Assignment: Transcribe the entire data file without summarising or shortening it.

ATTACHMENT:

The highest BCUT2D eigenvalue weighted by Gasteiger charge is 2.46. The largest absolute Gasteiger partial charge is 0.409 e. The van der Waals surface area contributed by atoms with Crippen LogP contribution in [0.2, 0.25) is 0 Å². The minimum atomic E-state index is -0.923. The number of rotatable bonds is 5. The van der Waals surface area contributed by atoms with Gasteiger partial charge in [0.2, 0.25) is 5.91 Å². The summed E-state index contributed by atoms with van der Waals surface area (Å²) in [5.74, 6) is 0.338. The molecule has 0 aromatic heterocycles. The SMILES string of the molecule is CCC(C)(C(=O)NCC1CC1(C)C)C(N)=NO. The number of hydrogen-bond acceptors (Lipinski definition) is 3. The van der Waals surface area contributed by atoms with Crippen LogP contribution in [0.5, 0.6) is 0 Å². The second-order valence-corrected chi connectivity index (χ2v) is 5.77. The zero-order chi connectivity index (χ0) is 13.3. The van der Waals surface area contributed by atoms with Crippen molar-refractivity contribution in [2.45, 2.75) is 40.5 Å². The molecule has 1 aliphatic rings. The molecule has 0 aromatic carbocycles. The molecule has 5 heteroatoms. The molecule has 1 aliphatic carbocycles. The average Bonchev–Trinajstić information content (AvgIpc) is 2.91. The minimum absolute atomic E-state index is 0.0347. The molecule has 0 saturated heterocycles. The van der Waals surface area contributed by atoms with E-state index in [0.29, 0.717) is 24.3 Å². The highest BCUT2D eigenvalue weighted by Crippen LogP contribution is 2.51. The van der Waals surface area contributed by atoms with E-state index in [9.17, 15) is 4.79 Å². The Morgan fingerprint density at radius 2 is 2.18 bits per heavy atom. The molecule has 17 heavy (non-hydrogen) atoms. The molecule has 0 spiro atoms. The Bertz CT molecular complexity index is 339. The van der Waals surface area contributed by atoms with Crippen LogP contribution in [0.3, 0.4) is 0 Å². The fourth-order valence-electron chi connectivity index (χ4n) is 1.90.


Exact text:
The highest BCUT2D eigenvalue weighted by Gasteiger charge is 2.46. The largest absolute Gasteiger partial charge is 0.409 e. The van der Waals surface area contributed by atoms with Crippen LogP contribution in [0.2, 0.25) is 0 Å². The minimum atomic E-state index is -0.923. The number of rotatable bonds is 5. The van der Waals surface area contributed by atoms with Gasteiger partial charge in [0.2, 0.25) is 5.91 Å². The summed E-state index contributed by atoms with van der Waals surface area (Å²) in [5.74, 6) is 0.338. The molecule has 0 aromatic heterocycles. The SMILES string of the molecule is CCC(C)(C(=O)NCC1CC1(C)C)C(N)=NO. The number of hydrogen-bond acceptors (Lipinski definition) is 3. The van der Waals surface area contributed by atoms with Crippen LogP contribution in [0.5, 0.6) is 0 Å². The second-order valence-corrected chi connectivity index (χ2v) is 5.77. The zero-order chi connectivity index (χ0) is 13.3. The van der Waals surface area contributed by atoms with Crippen molar-refractivity contribution in [2.45, 2.75) is 40.5 Å². The molecule has 1 aliphatic rings. The molecule has 0 aromatic carbocycles. The molecule has 5 heteroatoms. The molecule has 1 aliphatic carbocycles. The average Bonchev–Trinajstić information content (AvgIpc) is 2.91. The minimum absolute atomic E-state index is 0.0347. The molecule has 0 saturated heterocycles. The van der Waals surface area contributed by atoms with E-state index in [0.29, 0.717) is 24.3 Å². The highest BCUT2D eigenvalue weighted by Crippen LogP contribution is 2.51. The van der Waals surface area contributed by atoms with E-state index in [9.17, 15) is 4.79 Å². The Morgan fingerprint density at radius 2 is 2.18 bits per heavy atom. The molecule has 17 heavy (non-hydrogen) atoms. The molecule has 0 spiro atoms. The Bertz CT molecular complexity index is 339. The van der Waals surface area contributed by atoms with Crippen LogP contribution in [0.3, 0.4) is 0 Å². The fourth-order valence-electron chi connectivity index (χ4n) is 1.90.